Background: Mathematical models can be used to predict the emergence and transmission of antiviral resistance. Previously it has been predicted that high usage of antivirals (in immunocompetent populations) to treat Herpes Simplex Virus type 2 (HSV-2) would only lead to fairly low levels of antiviral resistance. The HSV-2 predictions were based upon the assumption that drug-resistant strains of HSV-2 would be less infectious than drug-sensitive strains but that the drug-resistant strains would not be impaired in their ability to reactivate. Recent data suggest that some drug-resistant strains of HSV-2 are likely to be impaired in their ability to reactivate. Objectives: (1) To predict the effect of a high usage of antivirals on the prevalence of drug-resistant HSV-2 under the assumption that drug-resistant strains will be less infectious than drug-sensitive strains of HSV-2 and also have an impaired ability to reactivate. (2) To compare predictions with previous published predictions. Methods: We generated theoretical drug-resistant HSV-2 strains that were attenuated (in comparison with drug-sensitive strains) in both infectivity and ability to reactivate. We then used a transmission model to predict the emergence and transmission of drug-resistant HSV-2 in the immunocompetent population assuming a high usage of antivirals. Results: Our predictions are an order of magnitude lower than previous predictions; we predict that even after 25 years of high antiviral usage only 5 out of 10,000 immunocompetent individuals will be shedding drug-resistant virus. Furthermore, after 25 years, 52 cases of HSV-2 would have been prevented for each prevalent case of drug-resistant HSV-2. Conclusions: The predicted levels of drug-resistant HSV-2 for the immunocompetent population are so low that it seems unlikely that cases of drug-resistant HSV-2 will be detected.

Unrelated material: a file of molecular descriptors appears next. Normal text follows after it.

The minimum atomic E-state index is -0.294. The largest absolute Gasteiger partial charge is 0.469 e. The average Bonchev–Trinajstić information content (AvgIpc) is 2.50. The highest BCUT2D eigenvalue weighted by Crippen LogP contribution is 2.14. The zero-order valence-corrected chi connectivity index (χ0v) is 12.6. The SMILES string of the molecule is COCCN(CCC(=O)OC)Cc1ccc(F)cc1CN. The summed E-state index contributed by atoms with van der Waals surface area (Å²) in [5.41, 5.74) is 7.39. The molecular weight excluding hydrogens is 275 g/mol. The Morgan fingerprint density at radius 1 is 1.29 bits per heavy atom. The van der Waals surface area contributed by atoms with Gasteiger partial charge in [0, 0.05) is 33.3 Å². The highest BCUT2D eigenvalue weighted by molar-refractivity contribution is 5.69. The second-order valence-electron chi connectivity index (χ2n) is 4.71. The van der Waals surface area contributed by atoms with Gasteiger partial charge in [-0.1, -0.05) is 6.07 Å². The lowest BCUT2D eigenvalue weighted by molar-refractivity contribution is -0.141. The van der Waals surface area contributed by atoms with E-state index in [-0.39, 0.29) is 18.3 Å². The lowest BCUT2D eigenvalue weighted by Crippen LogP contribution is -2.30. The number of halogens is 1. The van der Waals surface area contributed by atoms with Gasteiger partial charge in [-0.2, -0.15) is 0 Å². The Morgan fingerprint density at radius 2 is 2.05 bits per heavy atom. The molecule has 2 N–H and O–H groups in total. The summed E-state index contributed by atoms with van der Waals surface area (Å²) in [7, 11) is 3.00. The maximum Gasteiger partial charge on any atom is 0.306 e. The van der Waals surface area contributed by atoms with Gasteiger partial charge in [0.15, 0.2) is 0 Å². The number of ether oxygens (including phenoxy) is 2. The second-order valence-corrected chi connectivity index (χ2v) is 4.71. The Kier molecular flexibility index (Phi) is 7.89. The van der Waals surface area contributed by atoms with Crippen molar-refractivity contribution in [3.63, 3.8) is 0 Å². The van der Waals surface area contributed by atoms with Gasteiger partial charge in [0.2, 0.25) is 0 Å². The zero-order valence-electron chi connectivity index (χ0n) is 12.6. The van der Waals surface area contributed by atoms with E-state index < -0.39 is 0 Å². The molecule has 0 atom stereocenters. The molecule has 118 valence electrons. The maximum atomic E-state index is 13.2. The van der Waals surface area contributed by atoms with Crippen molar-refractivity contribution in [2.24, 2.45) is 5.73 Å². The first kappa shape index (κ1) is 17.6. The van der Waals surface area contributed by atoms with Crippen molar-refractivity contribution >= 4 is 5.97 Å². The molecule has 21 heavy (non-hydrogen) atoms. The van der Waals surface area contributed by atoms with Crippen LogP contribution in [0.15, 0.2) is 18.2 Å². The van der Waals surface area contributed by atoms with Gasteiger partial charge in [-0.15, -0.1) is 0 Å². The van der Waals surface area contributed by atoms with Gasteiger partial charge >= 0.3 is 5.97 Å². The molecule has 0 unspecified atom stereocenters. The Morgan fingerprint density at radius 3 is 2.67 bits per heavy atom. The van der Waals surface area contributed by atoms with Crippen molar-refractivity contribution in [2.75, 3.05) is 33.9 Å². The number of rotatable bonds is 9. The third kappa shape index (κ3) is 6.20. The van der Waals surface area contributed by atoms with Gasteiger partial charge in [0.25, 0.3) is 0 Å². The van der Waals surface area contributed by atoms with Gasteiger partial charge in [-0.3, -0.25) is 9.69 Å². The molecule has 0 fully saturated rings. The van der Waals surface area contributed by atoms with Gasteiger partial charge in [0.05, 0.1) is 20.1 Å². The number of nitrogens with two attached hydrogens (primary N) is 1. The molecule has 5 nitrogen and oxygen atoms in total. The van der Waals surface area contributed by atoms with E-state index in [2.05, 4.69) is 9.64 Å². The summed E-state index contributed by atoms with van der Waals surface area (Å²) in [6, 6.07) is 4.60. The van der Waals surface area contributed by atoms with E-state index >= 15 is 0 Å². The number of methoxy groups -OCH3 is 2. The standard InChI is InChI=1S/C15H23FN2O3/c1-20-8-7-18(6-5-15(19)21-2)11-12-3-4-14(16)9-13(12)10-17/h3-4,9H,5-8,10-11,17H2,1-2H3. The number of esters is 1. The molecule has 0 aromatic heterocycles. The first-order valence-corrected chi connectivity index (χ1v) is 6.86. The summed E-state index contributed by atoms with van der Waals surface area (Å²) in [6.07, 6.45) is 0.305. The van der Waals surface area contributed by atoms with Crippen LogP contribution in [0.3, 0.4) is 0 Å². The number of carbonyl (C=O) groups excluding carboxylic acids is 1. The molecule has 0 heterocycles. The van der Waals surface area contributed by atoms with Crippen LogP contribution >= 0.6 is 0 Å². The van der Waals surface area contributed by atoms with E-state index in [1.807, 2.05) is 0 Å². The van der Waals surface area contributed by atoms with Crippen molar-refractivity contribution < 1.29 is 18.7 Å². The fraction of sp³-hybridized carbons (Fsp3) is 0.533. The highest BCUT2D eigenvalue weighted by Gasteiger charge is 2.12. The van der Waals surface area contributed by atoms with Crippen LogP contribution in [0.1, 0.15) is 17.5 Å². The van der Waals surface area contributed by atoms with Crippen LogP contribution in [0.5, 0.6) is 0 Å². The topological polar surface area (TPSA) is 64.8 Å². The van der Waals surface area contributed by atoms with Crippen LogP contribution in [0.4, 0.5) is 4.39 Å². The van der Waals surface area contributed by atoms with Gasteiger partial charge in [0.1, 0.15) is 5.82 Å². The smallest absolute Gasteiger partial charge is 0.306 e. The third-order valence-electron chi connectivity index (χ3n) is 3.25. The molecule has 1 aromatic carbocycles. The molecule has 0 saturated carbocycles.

ASJC Scopus subject areas
- Infectious Diseases